Furthermore, there is abundant evidence that many factors are without effect unless working in consort. In plants, colors of various parts, and in animals, coat patterns, are conspicuous examples of this complementary action. These characters are possibly of no importance in growth, yet they illustrate a state of affairs which is probably of real significance. Crossing makes it possible to assemble the component parts.

As Collins says, to consider hybrid vigor as the suppression of deleterious heredity as compared to the bringing together of a greater number of favorable growth factors is, to a certain extent, merely a different way of looking at the same thing. But it puts the emphasis on the wrong side and is wholly inadequate to account for all the manifestations of hybrid vigor. It would be unnecessary to discuss this were it not for the fact that his way of looking at the matter leads him to think that there is no essential distinction between the Darwinian view of inbreeding as a process leading toward extinction and the more recent conception that the results of this system of mating depend upon the inheritance received. Collins says:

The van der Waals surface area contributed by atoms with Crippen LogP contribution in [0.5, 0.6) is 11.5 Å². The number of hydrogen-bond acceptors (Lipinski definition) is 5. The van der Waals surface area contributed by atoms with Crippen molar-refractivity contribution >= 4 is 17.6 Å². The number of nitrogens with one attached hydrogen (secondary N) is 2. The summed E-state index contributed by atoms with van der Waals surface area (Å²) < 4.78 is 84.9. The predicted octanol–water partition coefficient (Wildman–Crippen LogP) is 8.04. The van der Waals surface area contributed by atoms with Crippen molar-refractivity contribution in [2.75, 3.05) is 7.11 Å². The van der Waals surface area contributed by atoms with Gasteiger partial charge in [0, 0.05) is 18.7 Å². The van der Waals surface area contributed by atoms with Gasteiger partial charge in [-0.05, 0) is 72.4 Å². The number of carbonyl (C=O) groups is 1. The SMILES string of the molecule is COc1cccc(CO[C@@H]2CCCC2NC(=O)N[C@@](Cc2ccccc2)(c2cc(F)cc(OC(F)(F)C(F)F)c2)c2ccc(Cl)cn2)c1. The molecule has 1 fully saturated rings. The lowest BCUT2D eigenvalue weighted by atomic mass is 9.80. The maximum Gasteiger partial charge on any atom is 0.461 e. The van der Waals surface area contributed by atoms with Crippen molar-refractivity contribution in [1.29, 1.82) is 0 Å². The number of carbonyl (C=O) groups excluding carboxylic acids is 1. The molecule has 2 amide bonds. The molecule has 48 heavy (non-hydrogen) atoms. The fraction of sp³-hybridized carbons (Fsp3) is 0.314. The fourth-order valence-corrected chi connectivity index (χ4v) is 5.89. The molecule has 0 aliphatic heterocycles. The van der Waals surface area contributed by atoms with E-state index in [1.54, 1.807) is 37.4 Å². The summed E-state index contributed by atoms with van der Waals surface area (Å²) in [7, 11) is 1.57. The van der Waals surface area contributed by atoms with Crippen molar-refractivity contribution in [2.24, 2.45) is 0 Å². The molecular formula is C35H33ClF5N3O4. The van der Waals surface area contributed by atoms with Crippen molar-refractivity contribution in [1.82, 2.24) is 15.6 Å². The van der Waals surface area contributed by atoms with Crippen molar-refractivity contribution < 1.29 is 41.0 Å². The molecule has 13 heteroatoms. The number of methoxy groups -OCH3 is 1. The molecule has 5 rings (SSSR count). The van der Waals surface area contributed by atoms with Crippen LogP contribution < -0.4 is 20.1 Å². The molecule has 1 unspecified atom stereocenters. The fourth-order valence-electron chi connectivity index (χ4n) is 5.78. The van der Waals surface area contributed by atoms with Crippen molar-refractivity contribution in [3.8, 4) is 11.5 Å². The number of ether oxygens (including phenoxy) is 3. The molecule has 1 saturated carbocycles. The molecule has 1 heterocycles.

Many of the older writers on heredity have held that inbreeding is a cause of degeneration. In avoiding ambiguous words "cause" is one of the first that must go. If forced to define their position this school would probably be content with the statement that degeneration is a necessary consequence of inbreeding, the intermediate step or nature of the process being unknown. Is this conception really at variance with the idea that degeneration results from the increased number of unfavorable recessive characters brought into expression by increased homozygosity? Does not this conception rather amplify the older, general and indefinite position by explaining how degeneration may be brought about? (P. 124.)